I have done this unit with all levels of primary Special Education children and English Language Learners. The art activity always comes out looking colorful and wonderful! Then we add writing to go alongside and voila- a great end-of-summer bulletin board! Even though I keep hearing that the Common Core Standards have lots of non-fiction skills, I was happy to see that this oldie-but-goodie aligns quite nicely with some important reading, writing, and language skills. Isn't Eric Carle a genius?
It's the best job in the world! Being a Resource Specialist is like putting together a jigsaw puzzle in some ways- and there is never a dull moment. I put together this manual because I really do think I have learned a few shortcuts over the years. I started out as a special ed aide in 1980 and have taught K-12, been a program specialist (no thanks, I like my family of students and teachers), and for the last almost 20 years have taught at a small Title I elementary school on the California coast. I have received excellent feedback on this manual, and plan to improve it over the months to come. I am going to send out 3 Free "How to be a Resource Specialist" manuals to the first people who comment on my blog! And please give me any ideas you have for more tips you would like me to include! Enjoy!
Someone needs to remind me to never look at those rescue organizations when they have their dogs out for people to check out! 8 year-old Duke was in Ventura with the German Shorthair Rescue Association, and we met him 3 weeks ago. When we got home, I asked my husband- Do you think we should get him?
If you knew my husband, you would know that is all I would need to say. After an extensive application, interview phone calls, and a 5 hour trip to the desert, where he was living in an outdoor kennel which was situated between the train and the freeway, we were able to bring him home.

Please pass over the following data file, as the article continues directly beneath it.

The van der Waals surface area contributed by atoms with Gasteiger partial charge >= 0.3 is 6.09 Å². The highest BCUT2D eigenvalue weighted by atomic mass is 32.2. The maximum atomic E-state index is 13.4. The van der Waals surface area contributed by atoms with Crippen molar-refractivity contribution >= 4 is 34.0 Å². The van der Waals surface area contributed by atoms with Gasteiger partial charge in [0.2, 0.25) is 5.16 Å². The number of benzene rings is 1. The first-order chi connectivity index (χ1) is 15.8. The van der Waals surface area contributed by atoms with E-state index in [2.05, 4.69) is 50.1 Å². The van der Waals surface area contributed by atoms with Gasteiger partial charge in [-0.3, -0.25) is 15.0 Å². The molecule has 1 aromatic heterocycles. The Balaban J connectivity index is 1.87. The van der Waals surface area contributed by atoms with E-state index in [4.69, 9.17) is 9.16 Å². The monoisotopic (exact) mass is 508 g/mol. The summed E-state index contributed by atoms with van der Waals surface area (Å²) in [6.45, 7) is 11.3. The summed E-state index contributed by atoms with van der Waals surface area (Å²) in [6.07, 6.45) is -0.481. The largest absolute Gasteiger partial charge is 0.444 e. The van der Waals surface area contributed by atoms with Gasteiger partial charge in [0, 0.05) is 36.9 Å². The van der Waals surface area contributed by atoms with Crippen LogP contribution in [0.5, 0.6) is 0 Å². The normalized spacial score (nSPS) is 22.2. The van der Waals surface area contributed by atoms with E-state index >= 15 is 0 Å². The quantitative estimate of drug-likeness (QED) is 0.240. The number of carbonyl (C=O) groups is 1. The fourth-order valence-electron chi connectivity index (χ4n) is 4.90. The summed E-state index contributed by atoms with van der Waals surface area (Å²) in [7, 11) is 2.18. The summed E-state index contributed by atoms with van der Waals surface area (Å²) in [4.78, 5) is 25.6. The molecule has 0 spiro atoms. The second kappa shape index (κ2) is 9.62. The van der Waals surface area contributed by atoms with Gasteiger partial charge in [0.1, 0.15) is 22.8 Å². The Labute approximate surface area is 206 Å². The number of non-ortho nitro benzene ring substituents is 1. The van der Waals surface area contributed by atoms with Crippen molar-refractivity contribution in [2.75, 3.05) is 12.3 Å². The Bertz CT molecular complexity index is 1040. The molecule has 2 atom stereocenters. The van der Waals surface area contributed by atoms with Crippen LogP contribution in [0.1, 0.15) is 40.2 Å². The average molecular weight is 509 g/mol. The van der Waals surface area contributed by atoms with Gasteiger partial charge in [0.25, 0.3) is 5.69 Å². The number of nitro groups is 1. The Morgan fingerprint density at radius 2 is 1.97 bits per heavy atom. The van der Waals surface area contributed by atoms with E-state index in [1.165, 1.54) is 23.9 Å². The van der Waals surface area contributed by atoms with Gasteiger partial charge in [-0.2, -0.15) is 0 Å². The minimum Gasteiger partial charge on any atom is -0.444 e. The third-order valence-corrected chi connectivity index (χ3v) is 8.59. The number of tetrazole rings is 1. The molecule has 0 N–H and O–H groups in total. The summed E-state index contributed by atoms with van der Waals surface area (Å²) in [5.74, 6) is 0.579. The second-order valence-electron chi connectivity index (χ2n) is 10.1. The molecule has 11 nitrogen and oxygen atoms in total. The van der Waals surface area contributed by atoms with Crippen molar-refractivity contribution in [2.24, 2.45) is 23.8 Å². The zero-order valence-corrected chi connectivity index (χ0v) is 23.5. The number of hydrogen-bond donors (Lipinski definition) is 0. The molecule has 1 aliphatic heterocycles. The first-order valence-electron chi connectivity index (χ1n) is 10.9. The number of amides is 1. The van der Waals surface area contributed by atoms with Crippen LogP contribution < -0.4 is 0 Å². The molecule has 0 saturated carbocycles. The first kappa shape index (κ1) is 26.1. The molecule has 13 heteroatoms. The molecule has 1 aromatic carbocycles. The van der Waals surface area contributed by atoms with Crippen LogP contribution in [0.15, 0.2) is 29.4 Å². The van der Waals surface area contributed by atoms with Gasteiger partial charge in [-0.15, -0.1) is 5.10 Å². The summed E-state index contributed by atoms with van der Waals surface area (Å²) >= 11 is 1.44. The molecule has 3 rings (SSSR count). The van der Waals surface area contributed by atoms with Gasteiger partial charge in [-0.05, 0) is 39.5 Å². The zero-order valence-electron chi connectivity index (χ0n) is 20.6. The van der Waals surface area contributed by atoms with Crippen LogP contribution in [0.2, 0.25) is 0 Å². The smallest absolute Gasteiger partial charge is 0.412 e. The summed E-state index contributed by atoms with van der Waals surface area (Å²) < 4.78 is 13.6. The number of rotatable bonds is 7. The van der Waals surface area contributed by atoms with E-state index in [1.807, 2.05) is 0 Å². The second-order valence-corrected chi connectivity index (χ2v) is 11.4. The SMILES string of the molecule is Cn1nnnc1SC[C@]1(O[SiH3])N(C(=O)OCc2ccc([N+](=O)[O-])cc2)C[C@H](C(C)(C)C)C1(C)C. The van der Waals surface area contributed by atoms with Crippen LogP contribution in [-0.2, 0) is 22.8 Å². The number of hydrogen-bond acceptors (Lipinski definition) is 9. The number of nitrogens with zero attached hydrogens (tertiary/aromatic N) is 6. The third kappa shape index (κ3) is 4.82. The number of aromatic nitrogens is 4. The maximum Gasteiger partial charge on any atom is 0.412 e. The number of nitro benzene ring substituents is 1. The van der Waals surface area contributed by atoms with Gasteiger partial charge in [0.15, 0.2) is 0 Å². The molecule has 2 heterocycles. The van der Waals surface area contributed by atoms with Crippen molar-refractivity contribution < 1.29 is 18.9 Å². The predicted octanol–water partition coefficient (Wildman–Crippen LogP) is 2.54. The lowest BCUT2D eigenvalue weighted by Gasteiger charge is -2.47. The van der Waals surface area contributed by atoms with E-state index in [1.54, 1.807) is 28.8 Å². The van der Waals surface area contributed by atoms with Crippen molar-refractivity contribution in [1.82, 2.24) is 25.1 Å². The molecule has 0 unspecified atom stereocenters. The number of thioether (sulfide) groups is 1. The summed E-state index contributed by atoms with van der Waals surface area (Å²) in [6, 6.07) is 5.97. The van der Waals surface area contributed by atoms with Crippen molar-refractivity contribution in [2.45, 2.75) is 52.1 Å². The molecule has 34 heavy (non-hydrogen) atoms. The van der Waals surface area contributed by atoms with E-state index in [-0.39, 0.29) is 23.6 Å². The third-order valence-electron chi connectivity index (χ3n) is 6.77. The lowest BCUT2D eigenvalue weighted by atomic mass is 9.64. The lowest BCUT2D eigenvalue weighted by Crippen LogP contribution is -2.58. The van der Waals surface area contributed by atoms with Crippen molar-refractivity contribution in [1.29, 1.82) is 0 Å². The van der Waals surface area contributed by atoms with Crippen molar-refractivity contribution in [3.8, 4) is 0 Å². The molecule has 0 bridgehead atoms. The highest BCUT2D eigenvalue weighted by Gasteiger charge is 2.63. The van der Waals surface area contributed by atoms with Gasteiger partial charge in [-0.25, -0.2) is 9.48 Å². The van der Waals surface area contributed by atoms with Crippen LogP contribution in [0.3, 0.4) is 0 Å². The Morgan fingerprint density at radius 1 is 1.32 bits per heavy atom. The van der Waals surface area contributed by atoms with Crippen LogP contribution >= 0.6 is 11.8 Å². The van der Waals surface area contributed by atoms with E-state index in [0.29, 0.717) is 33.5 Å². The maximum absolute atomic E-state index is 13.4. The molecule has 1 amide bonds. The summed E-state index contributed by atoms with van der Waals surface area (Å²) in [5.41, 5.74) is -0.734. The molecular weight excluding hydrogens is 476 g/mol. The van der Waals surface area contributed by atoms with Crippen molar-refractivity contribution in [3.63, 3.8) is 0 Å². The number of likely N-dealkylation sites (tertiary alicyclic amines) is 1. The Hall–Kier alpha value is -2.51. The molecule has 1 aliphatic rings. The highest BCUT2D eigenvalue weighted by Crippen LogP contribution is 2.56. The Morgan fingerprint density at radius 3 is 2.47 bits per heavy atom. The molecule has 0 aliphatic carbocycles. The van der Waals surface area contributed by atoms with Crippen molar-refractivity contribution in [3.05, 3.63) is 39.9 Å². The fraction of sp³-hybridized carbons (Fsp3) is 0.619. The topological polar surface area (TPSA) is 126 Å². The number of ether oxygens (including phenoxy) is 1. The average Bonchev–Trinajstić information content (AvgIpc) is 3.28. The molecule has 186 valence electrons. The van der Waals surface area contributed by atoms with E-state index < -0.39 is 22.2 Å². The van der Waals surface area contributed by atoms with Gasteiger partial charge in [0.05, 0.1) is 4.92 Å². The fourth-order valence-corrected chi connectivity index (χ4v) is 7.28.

We have had Duke for 9 days and so far:
He ran through a hog-wire fence.
Got scratched by the cat
Ran beneath a mother horse nursing her foal, got stepped on, and 6 stiches
Ran away from my son's home(while he was babysitting), and became famous in our town by his frequent sightings in the two hours he was gone.....but showed up trotting down the sidewalk to our house
Ate an entire meatloaf, stayed up all night bloated and whining in pain until we got him into the vet to get de-gassed the next morning-
We took these pictures on our camping trip, and as you can see, he has become a member of our family, in spite of the above incidents!
I took my Lucy Calkins books on the camping trip, but they never left my canvas tote. Heck, there are still some weeks of reading time this summer!
Sasha at The Autism Helper recommended this book to me, and after looking through the previews on Amazon, I have ordered it. This looks like the type of book that I wish I had years ago! Next year I will have 4 kids on the spectrum on my caseload and will be supporting them in their general ed classes. Of course, they are all in different grades.....One teacher emailed me and asked for books to read about autism, so I was thrilled to learn about "You're Going to Love this Kid! Thank you Sasha!
It's done! How about a FREEBIE? Tomorrow, Thursday July 11, from 4-5 PM Pacific Time-
Here's another peek:
I am completely redoing " A Recipe For..." and have included a scripted mini-unit. I have had sooooo much fun having a cooking club once a month at lunchtime. I have a few resource students and then the other kids just beg to come once they hear that we are cooking. Then I follow-up in my class with informational text minilessons and other language arts work related to these colorful cookbooks!
Kids love making this cake during summer school! They are so proud! We write about how much we love living in the U.S. Not everyone in the group is necessarily an American citizen, so this prompt covers us all. The responses are lovely.